Online research shows data analytics pillars (broadly speaking) have included focus in the following areas. I’ve additionally listed some tools and skills applicable to each of them. They are certainly not an exhaustive list, but most of them are what I’ve used in actual work to get stuff done.


Data analytics pillars — taking a stab at the “whats”


I can’t go on without calling out before anything that foundational knowledge of Excel is so useful before getting into anything fancy. Excel so beautifully puts data structurally into rows and columns, and its friendly UI features allow you to get quick answers. The most common features I’ve used extensively are pivoting and vlookup.


  • Data governance — Efficient end-to-end data pipeline management. This is where the data is molded and made available, involving heavy lifting in standardization, automation, and maintenance by understanding stakeholder needs. Some specific examples could be when a company is moving to a new HRIS (Human resources information system) and thus embarks on understanding current and future data needs, collates requirements, accesses the new HRIS’ capabilities, and moves forward with the change or following similar efforts towards creating a database or data warehouse.
  1. Tools - SQL (for the database), navigating around the HRIS opted by the company
  2. Skills - Perhaps program (& vendor, if applicable) management


  • Analytics — Data science meets storytelling to address business problems. What distinguishes analytics from reporting for me is the element of data science knowledge needed for the former. If the task at hand is just visualization (converting numbers to convey a story), then using a dash-boarding tool would be more than enough. But, complex analysis having to go deeper into the AI realm falls into data science space.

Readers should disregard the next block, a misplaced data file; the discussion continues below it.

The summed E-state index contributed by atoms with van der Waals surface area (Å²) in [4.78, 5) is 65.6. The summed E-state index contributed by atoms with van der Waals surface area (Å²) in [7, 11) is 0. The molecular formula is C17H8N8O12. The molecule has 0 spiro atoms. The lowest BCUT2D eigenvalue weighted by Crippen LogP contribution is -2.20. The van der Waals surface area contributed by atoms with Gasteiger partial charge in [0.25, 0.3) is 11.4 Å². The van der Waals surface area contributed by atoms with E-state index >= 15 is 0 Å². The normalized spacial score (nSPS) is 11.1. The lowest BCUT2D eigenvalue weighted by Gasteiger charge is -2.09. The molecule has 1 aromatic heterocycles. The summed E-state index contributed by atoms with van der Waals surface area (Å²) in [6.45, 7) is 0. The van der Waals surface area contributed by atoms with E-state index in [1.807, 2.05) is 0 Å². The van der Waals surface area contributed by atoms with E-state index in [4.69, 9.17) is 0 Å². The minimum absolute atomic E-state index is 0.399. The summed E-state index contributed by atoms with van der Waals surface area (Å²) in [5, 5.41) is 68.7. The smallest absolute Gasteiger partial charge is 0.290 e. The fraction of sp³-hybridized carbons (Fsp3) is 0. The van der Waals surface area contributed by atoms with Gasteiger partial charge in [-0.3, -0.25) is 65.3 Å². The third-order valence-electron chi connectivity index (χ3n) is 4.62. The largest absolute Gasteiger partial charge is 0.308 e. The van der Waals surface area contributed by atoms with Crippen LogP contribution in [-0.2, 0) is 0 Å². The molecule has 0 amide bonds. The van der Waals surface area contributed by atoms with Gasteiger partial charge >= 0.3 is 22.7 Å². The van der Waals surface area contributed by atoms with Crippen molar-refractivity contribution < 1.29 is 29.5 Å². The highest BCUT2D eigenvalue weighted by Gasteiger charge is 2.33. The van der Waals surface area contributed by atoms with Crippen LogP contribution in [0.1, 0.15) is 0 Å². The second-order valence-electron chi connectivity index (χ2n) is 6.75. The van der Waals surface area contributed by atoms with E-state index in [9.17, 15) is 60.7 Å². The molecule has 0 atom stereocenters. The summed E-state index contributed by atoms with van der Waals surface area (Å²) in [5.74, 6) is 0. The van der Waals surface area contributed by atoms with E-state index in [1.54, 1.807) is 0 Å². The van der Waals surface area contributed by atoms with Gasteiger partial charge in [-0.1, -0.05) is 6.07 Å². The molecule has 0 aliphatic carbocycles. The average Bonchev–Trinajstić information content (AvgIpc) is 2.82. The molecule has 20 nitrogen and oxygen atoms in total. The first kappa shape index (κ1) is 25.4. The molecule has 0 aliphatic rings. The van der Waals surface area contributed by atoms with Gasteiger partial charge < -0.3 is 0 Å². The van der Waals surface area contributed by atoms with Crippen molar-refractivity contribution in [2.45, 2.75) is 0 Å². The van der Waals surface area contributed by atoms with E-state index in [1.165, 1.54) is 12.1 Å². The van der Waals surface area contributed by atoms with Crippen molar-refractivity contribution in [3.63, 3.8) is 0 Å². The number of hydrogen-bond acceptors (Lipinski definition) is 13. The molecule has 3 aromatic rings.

1. Tools - Programming language like Python (this is what I use) or R
  2. Skills - Problem-solving, statistics & mathematics concepts understanding, storytelling, visualization, the art of storytelling


  • Reporting (or dash-boarding) — Takes care of pulse checks on data that needs to be continuously monitored. Super useful to monitor key metrics for an organization (like a scorecard) and quick data visualization.
  1. Tools - Tableau, Power BI
  2. Skills - Visualization, the art of storytelling


  • (Bonus) Business process automation — Simply put, this is the automation of repeated tasks. This, to me, is a bonus to the conventional three above. And has become a popular trend based on simplicity pitching, especially to non-technical crowds like HR (as is still the widely believed truth in the market). One specific example is using RPA (robotic process automation) to create automation workflows targeting repeated logic-based tasks.